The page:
These are the best kitchen knives to have on-hand and which brands to invest in.

Julia Heffelfinger
Updated April 23, 2019
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Knives are the most important piece of kitchen equipment you can own and the only thing you reach for no matter what you’re cooking. When it comes to these indispensable tools, we believe in the “less is more” philosophy. While those 8-piece kitchen knife block sets seem like a good value, they’re way more than you need (and take up way too much space). If you think about the knives that you use again and again, it comes down to three essentials: The chef’s knife, the serrated knife and the paring knife. Between these three tools you can carve a Thanksgiving turkey, slice tomatoes, hull a strawberry and so much more. So, whether you’re a new cook looking for your beginner knives, or an old pro ready for an upgrade, here are our top knife picks for all budgets.

Chef’s Knife

Courtesy of Nafzger Forge

The chef’s knife is by far the most used knife of the three, so it’s worth it to invest in a high quality one and treat it well. You can use this knife to chop, slice, julienne just about anything, plus carve a roast or break down a watermelon. It should be a strong, but lightweight knife, with a long blade and a handle that fits nicely in your hand. You want a knife that works for you and is something you feel comfortable using on those super busy cooking days. Chef’s knives usually come in an 8-inch or 10-inch blade. There is no right length – it is about what you feel comfortable wielding around on your cutting board. For more information, check out this in-depth read on chef’s knives, our guide on how to take care of this important knife, and the best knife sharpener.

HIGH: Nafzger Forge Chef’s Knife, starting at $425 from nafzgerforge.com 

Made by hand by a chef-turned-bladesmith, Nafzger Forge knives are one-of-a-kind tools made in the mountains of Virginia. The incredibly sharp blades are made from high carbon steel and the smooth, polished wood handles are accented with copper and natural stones like malachite. These beautiful knives perform well and look great hanging on your wall.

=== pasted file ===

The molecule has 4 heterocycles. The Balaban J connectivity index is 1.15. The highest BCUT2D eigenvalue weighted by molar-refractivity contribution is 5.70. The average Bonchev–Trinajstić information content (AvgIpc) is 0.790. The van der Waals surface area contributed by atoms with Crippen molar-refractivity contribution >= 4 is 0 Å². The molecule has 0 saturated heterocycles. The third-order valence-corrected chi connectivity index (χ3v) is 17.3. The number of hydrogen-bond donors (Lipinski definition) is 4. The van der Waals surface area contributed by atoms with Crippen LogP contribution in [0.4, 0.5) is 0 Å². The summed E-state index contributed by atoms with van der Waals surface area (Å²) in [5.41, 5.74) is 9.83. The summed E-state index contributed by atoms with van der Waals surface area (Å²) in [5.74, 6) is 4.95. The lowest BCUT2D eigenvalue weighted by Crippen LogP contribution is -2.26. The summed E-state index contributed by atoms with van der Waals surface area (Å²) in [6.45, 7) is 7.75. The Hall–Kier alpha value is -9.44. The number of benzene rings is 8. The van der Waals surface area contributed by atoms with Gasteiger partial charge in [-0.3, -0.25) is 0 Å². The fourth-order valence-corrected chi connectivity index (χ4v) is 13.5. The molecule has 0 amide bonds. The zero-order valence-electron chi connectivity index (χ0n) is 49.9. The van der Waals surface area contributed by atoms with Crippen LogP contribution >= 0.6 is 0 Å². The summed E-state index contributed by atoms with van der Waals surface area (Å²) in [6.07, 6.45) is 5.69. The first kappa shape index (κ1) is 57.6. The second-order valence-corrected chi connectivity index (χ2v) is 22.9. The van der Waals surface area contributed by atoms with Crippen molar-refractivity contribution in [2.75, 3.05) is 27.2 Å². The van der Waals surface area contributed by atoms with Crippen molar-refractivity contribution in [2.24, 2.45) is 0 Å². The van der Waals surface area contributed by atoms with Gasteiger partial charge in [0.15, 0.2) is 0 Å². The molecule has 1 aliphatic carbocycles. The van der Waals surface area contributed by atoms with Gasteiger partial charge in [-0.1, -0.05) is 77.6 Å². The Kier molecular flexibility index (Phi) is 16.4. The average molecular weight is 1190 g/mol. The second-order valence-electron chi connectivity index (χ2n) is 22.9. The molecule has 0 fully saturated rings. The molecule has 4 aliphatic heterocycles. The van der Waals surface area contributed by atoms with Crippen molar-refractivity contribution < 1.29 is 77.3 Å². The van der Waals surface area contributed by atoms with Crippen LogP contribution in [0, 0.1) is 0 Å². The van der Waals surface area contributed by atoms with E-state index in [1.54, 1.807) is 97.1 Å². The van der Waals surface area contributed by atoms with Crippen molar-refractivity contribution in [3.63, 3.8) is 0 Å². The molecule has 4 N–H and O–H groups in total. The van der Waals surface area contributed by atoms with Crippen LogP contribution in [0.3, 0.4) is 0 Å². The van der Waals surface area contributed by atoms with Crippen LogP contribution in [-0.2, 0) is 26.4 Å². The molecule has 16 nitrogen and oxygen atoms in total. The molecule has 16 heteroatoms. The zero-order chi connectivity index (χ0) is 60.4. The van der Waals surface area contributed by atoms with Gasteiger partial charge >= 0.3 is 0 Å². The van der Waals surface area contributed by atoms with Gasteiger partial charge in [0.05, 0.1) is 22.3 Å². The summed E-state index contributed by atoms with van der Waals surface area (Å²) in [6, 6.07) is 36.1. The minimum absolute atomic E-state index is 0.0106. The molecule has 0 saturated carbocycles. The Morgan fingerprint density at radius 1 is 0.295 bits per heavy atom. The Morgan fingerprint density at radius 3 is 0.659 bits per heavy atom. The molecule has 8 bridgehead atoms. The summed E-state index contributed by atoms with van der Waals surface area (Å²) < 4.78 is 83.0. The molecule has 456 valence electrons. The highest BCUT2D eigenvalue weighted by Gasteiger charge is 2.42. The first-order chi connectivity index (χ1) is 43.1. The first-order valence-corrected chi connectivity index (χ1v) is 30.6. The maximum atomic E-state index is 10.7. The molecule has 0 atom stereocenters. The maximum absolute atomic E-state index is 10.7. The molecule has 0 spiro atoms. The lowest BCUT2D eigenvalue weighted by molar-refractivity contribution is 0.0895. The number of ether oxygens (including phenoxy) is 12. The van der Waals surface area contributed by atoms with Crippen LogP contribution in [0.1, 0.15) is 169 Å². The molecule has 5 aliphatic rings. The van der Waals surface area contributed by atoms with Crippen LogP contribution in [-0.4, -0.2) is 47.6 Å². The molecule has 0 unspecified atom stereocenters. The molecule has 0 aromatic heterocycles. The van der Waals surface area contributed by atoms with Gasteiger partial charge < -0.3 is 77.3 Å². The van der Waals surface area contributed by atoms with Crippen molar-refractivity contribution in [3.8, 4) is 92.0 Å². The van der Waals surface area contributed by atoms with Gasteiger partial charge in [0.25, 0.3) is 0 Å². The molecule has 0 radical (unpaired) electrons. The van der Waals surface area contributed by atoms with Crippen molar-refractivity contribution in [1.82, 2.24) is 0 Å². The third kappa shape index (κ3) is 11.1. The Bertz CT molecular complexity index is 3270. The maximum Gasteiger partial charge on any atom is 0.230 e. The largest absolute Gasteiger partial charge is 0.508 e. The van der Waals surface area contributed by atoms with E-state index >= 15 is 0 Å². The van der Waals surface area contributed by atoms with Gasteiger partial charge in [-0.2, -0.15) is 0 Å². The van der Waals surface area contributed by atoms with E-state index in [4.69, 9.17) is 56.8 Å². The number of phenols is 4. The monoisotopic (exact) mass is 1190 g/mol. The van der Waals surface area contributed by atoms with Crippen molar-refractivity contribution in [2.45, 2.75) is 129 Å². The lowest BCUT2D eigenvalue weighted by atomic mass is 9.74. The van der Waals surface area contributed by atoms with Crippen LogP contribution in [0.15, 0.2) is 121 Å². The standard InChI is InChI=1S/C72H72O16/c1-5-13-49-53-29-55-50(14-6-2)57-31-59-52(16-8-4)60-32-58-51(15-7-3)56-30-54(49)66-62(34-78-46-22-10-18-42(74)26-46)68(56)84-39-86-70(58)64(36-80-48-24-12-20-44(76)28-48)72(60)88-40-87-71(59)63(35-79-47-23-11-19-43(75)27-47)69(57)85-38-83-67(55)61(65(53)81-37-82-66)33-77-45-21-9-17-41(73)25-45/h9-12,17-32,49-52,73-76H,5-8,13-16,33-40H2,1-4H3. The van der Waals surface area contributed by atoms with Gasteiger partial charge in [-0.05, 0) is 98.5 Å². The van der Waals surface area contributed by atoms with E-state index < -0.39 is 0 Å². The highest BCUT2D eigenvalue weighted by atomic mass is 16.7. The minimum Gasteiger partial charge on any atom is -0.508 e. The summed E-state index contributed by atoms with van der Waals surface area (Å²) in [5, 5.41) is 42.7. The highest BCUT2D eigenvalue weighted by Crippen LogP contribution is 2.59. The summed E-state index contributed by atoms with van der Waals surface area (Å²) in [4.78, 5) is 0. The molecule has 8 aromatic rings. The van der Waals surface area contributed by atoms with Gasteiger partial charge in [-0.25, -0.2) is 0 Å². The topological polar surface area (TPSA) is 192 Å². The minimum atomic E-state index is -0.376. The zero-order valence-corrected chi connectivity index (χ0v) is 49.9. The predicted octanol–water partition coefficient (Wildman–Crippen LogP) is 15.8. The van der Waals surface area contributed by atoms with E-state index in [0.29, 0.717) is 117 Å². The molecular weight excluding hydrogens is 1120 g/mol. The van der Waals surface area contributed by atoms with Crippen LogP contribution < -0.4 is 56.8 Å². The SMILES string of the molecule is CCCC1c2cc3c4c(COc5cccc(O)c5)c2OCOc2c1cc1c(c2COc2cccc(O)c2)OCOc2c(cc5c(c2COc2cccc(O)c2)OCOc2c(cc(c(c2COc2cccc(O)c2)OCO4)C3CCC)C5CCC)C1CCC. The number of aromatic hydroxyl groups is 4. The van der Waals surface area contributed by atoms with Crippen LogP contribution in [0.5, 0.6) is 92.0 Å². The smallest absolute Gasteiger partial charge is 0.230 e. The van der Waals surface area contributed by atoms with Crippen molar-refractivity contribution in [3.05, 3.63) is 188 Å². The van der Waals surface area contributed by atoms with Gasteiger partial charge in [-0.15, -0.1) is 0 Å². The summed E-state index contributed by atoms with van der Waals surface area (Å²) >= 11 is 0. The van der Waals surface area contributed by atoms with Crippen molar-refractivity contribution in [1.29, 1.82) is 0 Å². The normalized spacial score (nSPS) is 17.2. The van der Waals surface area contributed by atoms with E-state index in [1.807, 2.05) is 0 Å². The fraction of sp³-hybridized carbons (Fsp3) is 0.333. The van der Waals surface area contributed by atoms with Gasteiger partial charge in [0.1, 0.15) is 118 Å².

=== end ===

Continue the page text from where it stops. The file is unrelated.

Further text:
LOW: Shun Sora 8-inch Chef’s Knife, $80 from amazon.com

Shun is a maker of very high-end, carefully crafted Japanese knives. This knife from their Sora line is made by the same experienced craftsman, but with a more budget-conscious cook in mind. The stainless-steel blade is very sharp and maintains an edge well and the sleek plastic handle is lightweight and very easy to manage. This is a great learning knife for a beginner cook and a reliable workhorse for the more seasoned cook.

Serrated Knife

Courtesy of Food52

A serrated knife, also known as a bread knife, can tackle both hard and soft foods. Use this knife when you want to gently saw through something and avoid squashing the interior, such as slicing crusty bread or tomatoes. The small grooved blades of a serrated knife also hold their sharpness for a long time, so one of these knives will last you a long time.

HIGH Oliva Elité Olive Wood Cheese and Tomato Knife, $120 from food52.com

This olive wood-handled knife is smaller than most bread knives, making it perfect for slicing delicate fruits and vegetables. It’s also stylish enough to go on a cheese board. The hollow blade prevents foods from sticking to the blade while you’re slicing and the pronged tip is perfect for stabbing cubes of cheese off a plate. 

LOW Mercer Offset 8-inch Bread Knife, $13 from amazon.com 

This is the kind of bread knife you’ll see most chefs using in professional kitchens. The plastic, off-set handle is easier on your wrist and lightweight in your hand. It also makes it easier to slice a lot of bread quickly and efficiently. 

Paring Knife

Courtesy of Crate & Barrel

For small scale jobs that require precision, a paring knife should be your tool of choice. Look for knives with a lightweight handle and a 3- to 3.5-inch blade. In our experience, this is the right length for segmenting citrus, peeling cooked potatoes, deveining shrimp, trimming artichokes or cutting up berries.  

HIGH Wüsthof Gourmet 3-inch Paring Knife, $18 from crateandbarrel.com

This heavy-duty paring knife from Wüsthof has an ultra-sharp carbon steel blade that lasts for years, with careful maintenance (that means no dishwasher!). The sharp, angled point is superb at coring vegetables and fruits and getting into tight corners. It has a sturdy, expensive feel to it, but is still within a reasonable price range.

LOW Victorinox 4-Inch Swiss Classic Paring Knife, $10 from amazon.com

Victorinox is a Swiss company that makes sharp, reliable knives. This affordable paring knife has a lightweight plastic handle and a sharp steel blade that has a bit of flex to it, which comes in handy when coring tomatoes or strawberries. 

BONUS Victorinox Rosewood Serrated Knife (Set of 4), $60 from surlatable.com

If we were to add one more knife to this core set, it would be a small serrated paring knife. This rosewood-handled knife from Victorinox is one we use often. It’s perfect for slicing tomatoes or a small loaf of bread and it’s attractive enough to place on a cheese or charcuterie platter. This knife comes in a set of four, so you can also use them as steak knives.

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